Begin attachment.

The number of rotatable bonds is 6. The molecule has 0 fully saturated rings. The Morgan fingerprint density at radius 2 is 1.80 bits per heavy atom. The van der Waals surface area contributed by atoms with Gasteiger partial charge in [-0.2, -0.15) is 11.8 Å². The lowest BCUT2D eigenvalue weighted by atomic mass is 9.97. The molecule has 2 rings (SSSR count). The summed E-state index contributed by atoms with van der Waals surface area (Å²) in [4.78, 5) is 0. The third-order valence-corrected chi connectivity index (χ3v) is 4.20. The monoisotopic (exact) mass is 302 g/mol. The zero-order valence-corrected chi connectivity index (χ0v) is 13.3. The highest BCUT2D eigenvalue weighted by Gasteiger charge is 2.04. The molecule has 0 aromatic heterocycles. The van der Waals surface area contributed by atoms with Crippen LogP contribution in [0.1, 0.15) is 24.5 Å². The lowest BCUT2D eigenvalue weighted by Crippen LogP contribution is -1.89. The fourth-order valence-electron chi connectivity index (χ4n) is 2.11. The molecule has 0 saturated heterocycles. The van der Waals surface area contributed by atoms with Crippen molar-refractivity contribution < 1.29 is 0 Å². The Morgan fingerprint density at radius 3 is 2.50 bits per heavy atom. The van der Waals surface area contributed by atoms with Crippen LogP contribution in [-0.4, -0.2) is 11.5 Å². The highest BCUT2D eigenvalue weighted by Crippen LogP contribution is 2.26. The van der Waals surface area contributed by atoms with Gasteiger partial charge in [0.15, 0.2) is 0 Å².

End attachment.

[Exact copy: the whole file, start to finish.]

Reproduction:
The number of rotatable bonds is 6. The molecule has 0 fully saturated rings. The Morgan fingerprint density at radius 2 is 1.80 bits per heavy atom. The van der Waals surface area contributed by atoms with Gasteiger partial charge in [-0.2, -0.15) is 11.8 Å². The lowest BCUT2D eigenvalue weighted by atomic mass is 9.97. The molecule has 2 rings (SSSR count). The summed E-state index contributed by atoms with van der Waals surface area (Å²) in [4.78, 5) is 0. The third-order valence-corrected chi connectivity index (χ3v) is 4.20. The monoisotopic (exact) mass is 302 g/mol. The zero-order valence-corrected chi connectivity index (χ0v) is 13.3. The highest BCUT2D eigenvalue weighted by Gasteiger charge is 2.04. The molecule has 0 aromatic heterocycles. The van der Waals surface area contributed by atoms with Crippen LogP contribution in [0.1, 0.15) is 24.5 Å². The lowest BCUT2D eigenvalue weighted by Crippen LogP contribution is -1.89. The fourth-order valence-electron chi connectivity index (χ4n) is 2.11. The molecule has 0 saturated heterocycles. The van der Waals surface area contributed by atoms with Crippen molar-refractivity contribution < 1.29 is 0 Å². The Morgan fingerprint density at radius 3 is 2.50 bits per heavy atom. The van der Waals surface area contributed by atoms with Crippen LogP contribution in [-0.4, -0.2) is 11.5 Å². The highest BCUT2D eigenvalue weighted by Crippen LogP contribution is 2.26. The van der Waals surface area contributed by atoms with Gasteiger partial charge in [0.15, 0.2) is 0 Å².